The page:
SA: What were the messages you took home from the conference?

Me: Note to self: no breakfast sessions. Just kidding, but it was really hard for me to get going in the mornings. Usually I’m a morning person. I could change that rule to “don’t eat a big dinner at 10 pm”. Seriously, I already mentioned the networking opportunities, of which there were many. I’d have to give myself a FAIL in that regard, so the message would be “next time bite the bullet and make an effort to meet more people”. Finally, and most importantly for me, was the theme of “storytelling” that ran throughout the conference, from the two main speakers to the “Writing for Video” workshop I attended. I realized that this is something I am really interested in pursuing, and that it is important for me to let my sense of humor come through in my work.

Sessions I attended at the 2012 AMWA meeting in Sacramento, CA

SA: Will you do anything to follow up?

Me: I plan to explore the AMWA website, and in particular the job board. I also submitted the volunteer interest form and hope that I will find a way to become active in the organization.

SA: What do you hope to get from that?

Me: Exposure. And finally, as far as follow-up, I was able to rule some things out as avenues to pursue within the field, and also discovered some avenues I would like to explore further.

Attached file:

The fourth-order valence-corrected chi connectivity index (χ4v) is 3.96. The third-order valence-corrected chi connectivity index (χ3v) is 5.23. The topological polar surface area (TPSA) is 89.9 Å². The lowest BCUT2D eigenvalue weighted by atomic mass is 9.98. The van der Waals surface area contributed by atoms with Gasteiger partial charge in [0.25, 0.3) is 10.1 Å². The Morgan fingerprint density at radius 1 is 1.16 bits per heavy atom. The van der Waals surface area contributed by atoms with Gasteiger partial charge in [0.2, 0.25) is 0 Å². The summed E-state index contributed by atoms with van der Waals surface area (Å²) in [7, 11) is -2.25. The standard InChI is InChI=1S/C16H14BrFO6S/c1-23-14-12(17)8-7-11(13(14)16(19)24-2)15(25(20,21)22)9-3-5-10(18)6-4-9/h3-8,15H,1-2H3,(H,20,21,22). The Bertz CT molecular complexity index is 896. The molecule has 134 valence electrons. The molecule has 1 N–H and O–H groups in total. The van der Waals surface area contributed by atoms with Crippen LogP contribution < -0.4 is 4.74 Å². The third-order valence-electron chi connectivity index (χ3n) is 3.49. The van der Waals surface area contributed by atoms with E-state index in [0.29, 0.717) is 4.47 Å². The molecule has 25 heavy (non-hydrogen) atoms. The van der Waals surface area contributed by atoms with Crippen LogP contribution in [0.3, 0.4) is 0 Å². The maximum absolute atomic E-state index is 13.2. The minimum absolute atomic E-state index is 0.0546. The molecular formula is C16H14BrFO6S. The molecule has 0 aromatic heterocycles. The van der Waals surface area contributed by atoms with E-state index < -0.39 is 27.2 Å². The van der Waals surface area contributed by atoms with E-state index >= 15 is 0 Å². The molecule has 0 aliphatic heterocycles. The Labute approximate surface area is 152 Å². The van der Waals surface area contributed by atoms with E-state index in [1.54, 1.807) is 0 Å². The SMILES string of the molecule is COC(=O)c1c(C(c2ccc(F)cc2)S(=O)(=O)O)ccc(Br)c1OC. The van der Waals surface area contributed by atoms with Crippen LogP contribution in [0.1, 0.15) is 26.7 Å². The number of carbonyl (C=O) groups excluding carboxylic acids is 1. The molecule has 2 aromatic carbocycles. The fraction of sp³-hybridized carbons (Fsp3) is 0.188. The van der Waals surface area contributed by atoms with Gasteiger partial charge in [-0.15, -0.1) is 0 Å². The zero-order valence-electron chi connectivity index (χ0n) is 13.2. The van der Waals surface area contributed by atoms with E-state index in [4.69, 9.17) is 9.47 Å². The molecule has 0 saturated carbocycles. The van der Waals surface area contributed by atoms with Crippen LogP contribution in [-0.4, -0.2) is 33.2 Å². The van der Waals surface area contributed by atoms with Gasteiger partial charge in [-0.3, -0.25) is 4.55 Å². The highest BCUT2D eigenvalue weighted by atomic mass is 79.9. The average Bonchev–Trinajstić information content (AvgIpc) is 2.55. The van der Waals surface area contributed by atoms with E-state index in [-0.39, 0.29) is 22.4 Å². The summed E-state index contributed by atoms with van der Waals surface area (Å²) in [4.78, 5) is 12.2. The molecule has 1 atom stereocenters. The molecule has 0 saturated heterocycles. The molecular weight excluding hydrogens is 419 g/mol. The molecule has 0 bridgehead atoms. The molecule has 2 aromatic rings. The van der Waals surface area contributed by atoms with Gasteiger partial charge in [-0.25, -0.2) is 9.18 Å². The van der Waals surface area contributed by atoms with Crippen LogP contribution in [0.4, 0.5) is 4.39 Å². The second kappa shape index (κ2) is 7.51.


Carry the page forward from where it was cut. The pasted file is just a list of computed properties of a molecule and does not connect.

SA: Was the conference a success for you?

Me: Definitely. Each morning I was bubbling over with ideas and eager to get started on some great new project. Now THAT’S a successful conference!

SA: Would you go again?

Me: Yes, for sure. If I am in a position to attend next year’s conference I will definitely go. I also look forward to attending some of my local chapter functions. ∞

For more information about Science and Medical Writing as a career visit the American Medical Writer’s Association web site at

T cell-B cell Activation

How T cells and B cells Communicate


Cartoon of T cell and B cell Interactions

Legend: B-cell-T cell Communication


In order to set off the adaptive or Ag-specific immune response T cells and B cells must talk to each other over a shared antigen (Ag).  This process is known as “cognate interaction”. It occurs between a B cell and a helper T cell (Th cell). The result is antibody production by B cells and production by Th cells of a variety of soluble factors that support other aspects of the immune response.

There are a number of molecular interactions that occur between B cells and Th cells. Each molecular interaction sends a unique signal to the cell. It’s the combination of all the signals, and their strengths, that tells the cell what to do.

In this diagram I show only the most-well known and well-studied, and perhaps the most robust, interactions between B cells and Th cells.